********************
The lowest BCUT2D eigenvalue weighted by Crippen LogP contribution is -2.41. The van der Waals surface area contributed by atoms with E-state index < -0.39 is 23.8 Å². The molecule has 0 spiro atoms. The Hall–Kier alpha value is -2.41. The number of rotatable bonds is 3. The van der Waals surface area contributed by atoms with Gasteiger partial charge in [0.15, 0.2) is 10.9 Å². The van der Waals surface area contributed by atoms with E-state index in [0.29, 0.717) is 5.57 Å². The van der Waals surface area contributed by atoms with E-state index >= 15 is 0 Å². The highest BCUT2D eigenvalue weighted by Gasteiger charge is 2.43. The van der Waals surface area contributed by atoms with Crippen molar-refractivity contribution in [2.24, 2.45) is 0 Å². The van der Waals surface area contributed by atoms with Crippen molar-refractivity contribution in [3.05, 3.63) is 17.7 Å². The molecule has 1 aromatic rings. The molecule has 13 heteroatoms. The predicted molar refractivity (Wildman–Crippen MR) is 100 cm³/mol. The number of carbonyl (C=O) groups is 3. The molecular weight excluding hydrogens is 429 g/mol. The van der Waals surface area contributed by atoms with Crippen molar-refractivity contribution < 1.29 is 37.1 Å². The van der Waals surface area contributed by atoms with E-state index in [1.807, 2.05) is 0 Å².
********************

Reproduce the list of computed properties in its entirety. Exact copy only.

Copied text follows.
The lowest BCUT2D eigenvalue weighted by Crippen LogP contribution is -2.41. The van der Waals surface area contributed by atoms with E-state index < -0.39 is 23.8 Å². The molecule has 0 spiro atoms. The Hall–Kier alpha value is -2.41. The number of rotatable bonds is 3. The van der Waals surface area contributed by atoms with Gasteiger partial charge in [0.15, 0.2) is 10.9 Å². The van der Waals surface area contributed by atoms with E-state index in [0.29, 0.717) is 5.57 Å². The van der Waals surface area contributed by atoms with E-state index >= 15 is 0 Å². The highest BCUT2D eigenvalue weighted by Gasteiger charge is 2.43. The van der Waals surface area contributed by atoms with Crippen molar-refractivity contribution in [2.24, 2.45) is 0 Å². The van der Waals surface area contributed by atoms with Crippen molar-refractivity contribution in [3.05, 3.63) is 17.7 Å². The molecule has 1 aromatic rings. The molecule has 13 heteroatoms. The predicted molar refractivity (Wildman–Crippen MR) is 100 cm³/mol. The number of carbonyl (C=O) groups is 3. The molecular weight excluding hydrogens is 429 g/mol. The van der Waals surface area contributed by atoms with Crippen molar-refractivity contribution < 1.29 is 37.1 Å². The van der Waals surface area contributed by atoms with E-state index in [1.807, 2.05) is 0 Å².